Peripheral effects of Rimonabant
So whilst it appears established that the endocannabinoids have a central mode of action in controlling appetite, evidence has now emerged that they may act peripherally as well. Indeed, the CB1 receptor has been found expressed in the gastrointestinal tract on nerve terminals which are involved in satiety signalling in the gut (Gomez et al, 2002). Food deprivation has been found to result in a significant increase in intestinal anandamide levels which are subsequently reduced upon refeeding. The increase in anandamide is not observed in brain tissue and the cause of the rise is unknown but it may be that the rise in anandamide may act as a hunger signal to promote feeding.
Rimonabant acts short term to decrease food intake, but over the long term, fat mass is consistently decreased and there is an improvement in other metabolic parameters that are also typical of obesity, ie decreased plasma levels of insulin, fatty acids and cholesterol. When CB1 null mice are pair fed on a normal diet with a wild type control mouse they have less fat mass and, after eating a high fat diet, the CB1 null mice do not become obese or insensitive to insulin or leptin, as wild type mice may, even though they consumed as much food. This implies that CB1 antagonists not only act to decrease appetite at the central level, but act at the peripheral level by reversing endocannabinoids effects on fat accumulation and lipogenesis (Pagotto et al, 2005). The peripheral effects of the endocannabinoids are supported by the discovery of CB1 receptors on white adipocytes where the endocannabinoids appear to activate the enzymes involved in lipogenesis and so by applying a CB1 antagonist, the hormone adiponectin, which is secreted from adipocytes, is upregulated. This hormone is essential for decreasing the expression of enzymes in lipogenesis (Di Marzo & Matias, 2005).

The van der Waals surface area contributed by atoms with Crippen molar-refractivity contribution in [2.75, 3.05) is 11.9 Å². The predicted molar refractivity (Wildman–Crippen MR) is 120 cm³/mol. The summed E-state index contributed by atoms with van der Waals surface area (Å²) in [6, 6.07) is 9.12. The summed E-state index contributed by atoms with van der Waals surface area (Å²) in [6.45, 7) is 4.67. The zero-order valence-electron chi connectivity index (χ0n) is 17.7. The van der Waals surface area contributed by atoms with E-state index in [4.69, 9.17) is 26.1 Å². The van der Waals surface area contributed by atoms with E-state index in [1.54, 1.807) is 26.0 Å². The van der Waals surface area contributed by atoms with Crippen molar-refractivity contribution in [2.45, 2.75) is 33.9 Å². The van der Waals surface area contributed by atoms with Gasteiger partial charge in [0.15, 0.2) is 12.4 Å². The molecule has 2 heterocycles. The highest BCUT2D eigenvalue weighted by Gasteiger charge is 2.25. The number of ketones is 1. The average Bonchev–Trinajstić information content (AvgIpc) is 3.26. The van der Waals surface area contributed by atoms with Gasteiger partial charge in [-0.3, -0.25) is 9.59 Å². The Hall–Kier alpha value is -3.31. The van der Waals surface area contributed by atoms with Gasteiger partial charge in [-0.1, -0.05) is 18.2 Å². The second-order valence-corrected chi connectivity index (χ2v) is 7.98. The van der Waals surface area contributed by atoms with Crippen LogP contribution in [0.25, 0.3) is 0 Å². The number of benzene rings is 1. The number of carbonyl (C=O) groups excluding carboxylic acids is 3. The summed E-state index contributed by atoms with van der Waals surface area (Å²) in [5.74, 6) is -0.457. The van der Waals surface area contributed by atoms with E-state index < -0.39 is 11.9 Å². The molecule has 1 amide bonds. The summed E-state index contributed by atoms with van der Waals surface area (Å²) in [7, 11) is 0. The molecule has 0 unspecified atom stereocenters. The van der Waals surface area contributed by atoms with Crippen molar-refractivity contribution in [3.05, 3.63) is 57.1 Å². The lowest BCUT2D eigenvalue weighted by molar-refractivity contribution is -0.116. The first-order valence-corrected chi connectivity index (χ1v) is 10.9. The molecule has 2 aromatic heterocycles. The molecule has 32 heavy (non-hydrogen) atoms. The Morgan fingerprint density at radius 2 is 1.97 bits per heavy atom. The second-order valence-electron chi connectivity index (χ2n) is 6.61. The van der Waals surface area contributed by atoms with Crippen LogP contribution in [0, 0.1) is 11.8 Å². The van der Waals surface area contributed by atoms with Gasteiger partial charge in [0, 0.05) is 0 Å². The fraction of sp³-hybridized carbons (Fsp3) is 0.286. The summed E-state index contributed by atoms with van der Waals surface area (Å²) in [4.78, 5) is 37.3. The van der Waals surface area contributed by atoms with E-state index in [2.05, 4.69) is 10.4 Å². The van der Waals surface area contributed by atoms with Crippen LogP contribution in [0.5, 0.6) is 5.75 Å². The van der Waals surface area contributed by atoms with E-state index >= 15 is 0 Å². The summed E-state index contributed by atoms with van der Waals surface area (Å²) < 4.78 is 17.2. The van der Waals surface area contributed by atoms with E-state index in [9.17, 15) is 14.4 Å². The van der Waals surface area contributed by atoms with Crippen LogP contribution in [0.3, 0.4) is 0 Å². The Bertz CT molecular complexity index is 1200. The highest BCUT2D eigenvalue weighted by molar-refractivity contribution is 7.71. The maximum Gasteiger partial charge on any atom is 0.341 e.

An Overactive Endocannabinoid System in Obesity
Obesity may result from an overactive endocannabinoid system (see Figure 1). After a stressful event, endocannabinoid levels are increased, and this rise is thought to be a strategy that the organism employs to rebalance its homeostasis. However activation of the EC system also causes metabolic problems like excessive eating and fat accumulation which can be reversed after application of a CB1 antagonist. The chronic activation of the EC system may well contribute to the onset of obesity through its actions on tissues related to energy balance ie the white adipocytes. This chronic activation may be caused by high fat diets, which can act as precursors for endocannabinoid biosynthesis. So an overactive EC system in the pathogenesis of obesity is a distinct possibility.
Figure 1: Describes how a high fat diet or defective signalling systems may lead to an overactive endocannabinoid (EC) system, this then results in various metabolic disorders that contribute to obesity and its associated problems.
Acomplia is the first anti obesity drug to be released for many years, indeed very few have ever been released, which highlights the complexity of the various signalling pathways involved in the pathogenesis of obesity. As research is continuing into these mechanisims, more candidates for therapies are being discovered. The final section of this discussion involves a current hot topic in obesity research concerning a peripherally released signal. There is currently a hot debate regarding this peptide's use as a future anti obesity drug.
This peptide is released from the stomach and is called Peptide YY.
Rinaldi-Carmona et al. 1994.
SR141716A, a potent and selective antagonist of the brain cannabinoid receptor. FEBS Letters. 350. pp240-244 - The identification of the first CB1 selective antagonist
Di Marzo & Matias. 2005. Endocannabinoid Control of Food Intake and Energy Balance. Nature Neuroscience. 8 (5) pp585-589 - Very good overview of central and peripheral effects of Rimonabant
Pagotto et al. 2005. The Endocannabinoid System and the Treatment of Obesity. Annals of Medicine. 37 (4) pp270-275 - Another excellent paper on the endocannabinoid system and appetite, including results of the clinical trials